Sign up for our free newsletter
Free D.C. news, delivered to your inbox daily.
The most horrifying thing about Death and the Maiden isn’t the torture it describes. It’s how fresh the story always seems to feel: A decade after Glenn Close revenged herself on Gene Hackman in the Broadway premiere, eight years after Sigourney Weaver tied Ben Kingsley to a chair in the Roman Polanski film, Ariel Dorfman’s play—a deeply felt, deeply conflicted drama about the opposing imperatives of justice and reconciliation in an emerging democracy—still seems as raw and immediate as the reports of institutionalized torture that emerge daily from places like Bangladesh and Lebanon, Zimbabwe and Ukraine. If the world only spins forward, as another of our most impassioned dramatists argues, Maiden’s endless relevance—even in a production as ultimately unsatisfying as the one at Theater J—suggests dispiritingly that we don’t learn much from the constant revolutions.
Dorfman’s story unfolds in South America, of course, in an unnamed country much like the author’s native Chile, where state-sponsored torture and “disappearances” were only the most popular tools favored by Augusto Pinochet’s military junta. The names are parochially Spanish: Paulina Escobar, a woman shadowed by memories of her time in the torture cells; Gerardo, her lawyer husband and newly appointed truth-commission member; Roberto Miranda, the doctor whose chance appearance offers Paulina the opportunity for justice. (Or is it simply revenge?)
But the uneasy politics of truth and reconciliation—the pressures to move on, to put pasts behind, to rebuild and stabilize, to forget and forgive and forbear—are those that have played out in any number of places: in Argentina, in Bolivia, yes, but also in South Africa and indeed in the United States, where we generally prefer to pretend that it’s more important to move forward and make money than to acknowledge and apologize for the institutionalized wrongs in our own past.
It’s partly her rage at such politics that drives Paulina (Paula Gruskiewicz) to take matters into her own hands when the doctor turns up unknowingly on her doorstep, having rescued her husband from a highway breakdown. What justice is likely when the truth commission has no judicial authority? When the judges who must weigh its findings are the ones who looked blindly on at the old regime’s atrocities? When only the deaths will be investigated, and the living dead, like herself, will have to reconcile their pasts as best they can? Paulina knows what chasm there is between her husband’s ideals of justice and what his system will deliver. So she’s driven to seek it out for herself, even if she has only her own vivid memories—of smells, of skin, of the sounds of Schubert and a single unforgettable voice—to prove the doctor’s guilt.
In the play’s opening moments, before that crucial meeting, Gruskiewicz does marvelously subtle work with her body language, overlaying a halting style on her strong features and sturdy frame, eloquently suggesting the twinned physical and psychological damage that makes torture such an effective instrument. Later, to be sure, she lets Paulina’s first forays into hysteria play a little too broadly; she returns to more nuanced form, though, in time for a scene that requires the character to name the nature of the indignities she suffered in those dark, pain-filled rooms, and the anguish of the moment finds eloquent expression in the way her body almost seems to be twisting away from itself in revulsion.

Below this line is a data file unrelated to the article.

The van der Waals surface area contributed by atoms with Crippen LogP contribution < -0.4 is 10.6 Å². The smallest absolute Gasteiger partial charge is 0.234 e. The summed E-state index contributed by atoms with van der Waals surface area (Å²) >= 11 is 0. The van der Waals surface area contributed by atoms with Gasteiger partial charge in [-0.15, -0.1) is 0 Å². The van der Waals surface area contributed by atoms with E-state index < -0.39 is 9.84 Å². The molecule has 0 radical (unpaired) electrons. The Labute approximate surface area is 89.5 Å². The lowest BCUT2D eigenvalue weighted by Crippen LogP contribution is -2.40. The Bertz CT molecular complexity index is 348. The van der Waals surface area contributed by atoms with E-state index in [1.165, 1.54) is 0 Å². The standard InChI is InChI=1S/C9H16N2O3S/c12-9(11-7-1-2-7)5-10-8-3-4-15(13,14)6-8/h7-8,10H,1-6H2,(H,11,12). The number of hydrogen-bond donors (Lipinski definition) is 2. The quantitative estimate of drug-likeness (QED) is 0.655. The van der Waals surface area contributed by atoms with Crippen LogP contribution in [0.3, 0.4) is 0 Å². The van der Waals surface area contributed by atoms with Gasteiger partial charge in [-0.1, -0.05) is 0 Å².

John Lescault, by contrast, has always seemed ill at ease with his own physicality; when he’s not gesticulating overvigorously, he slumps uncomfortably, hands dangling, a marionette stuck lifeless on its rack. His pinched, perpetually worried visage is somehow right for Gerardo, though; this is a man who once may have acted but now merely frets, a watchdog neutered by his ascension into government. For such a man, Lescault’s mannered speech—the mildly stuffy cadences, the ever-so-slightly pretentious tone—are repulsively perfect. He, too, overplays many of his character’s outbursts (director John Vreeke might have kept a tighter rein on both of his Escobars), but he does manage a moment or two of grace in quieter, tenderer passages.
Mitchell Hebert is able enough as Miranda, perhaps more than able toward the play’s end, when the character finally crumbles and the crumbling turns unexpectedly into a kind of perverse resolve. But at no point does he seem other than guilty—which robs the play of significant tension. Dorfman is interested not just in the integrity of the process but in the sanctity of the truth as well, and we need to fear the possibility of an innocent man’s punishment as much as we fear the seductive allure of vigilantism.
If the characterizations are occasionally less complex than Dorfman’s script, the production design does justice to the material. James Kronzer’s set echoes the argument’s multiplicity of levels and layers, using just a few steps and platforms; a couple of crumbling arches, as in a catacomb, suggest both labyrinthine politics and the brutal emotional excavations that are the evening’s concern. Dan Conway and Mark Anduss punctuate scene changes and speeches with lights and sound cues that eschew subtlety for punch; the washes of warm gold and watery green, the sea-murmur and mournful strings manage to be dramatic without being intrusive.
And yet Vreeke’s production lingers not in the heart, but in the head; it captures all the play’s intellectual complexity and not enough of its humanity, and you find yourself thinking the next day of its arguments rather than of its characters. Though that’s enough to count as a fine excursion into politics, it’s not quite what we mean by theater. Certainly it’s less than Death and the Maiden deserves. CP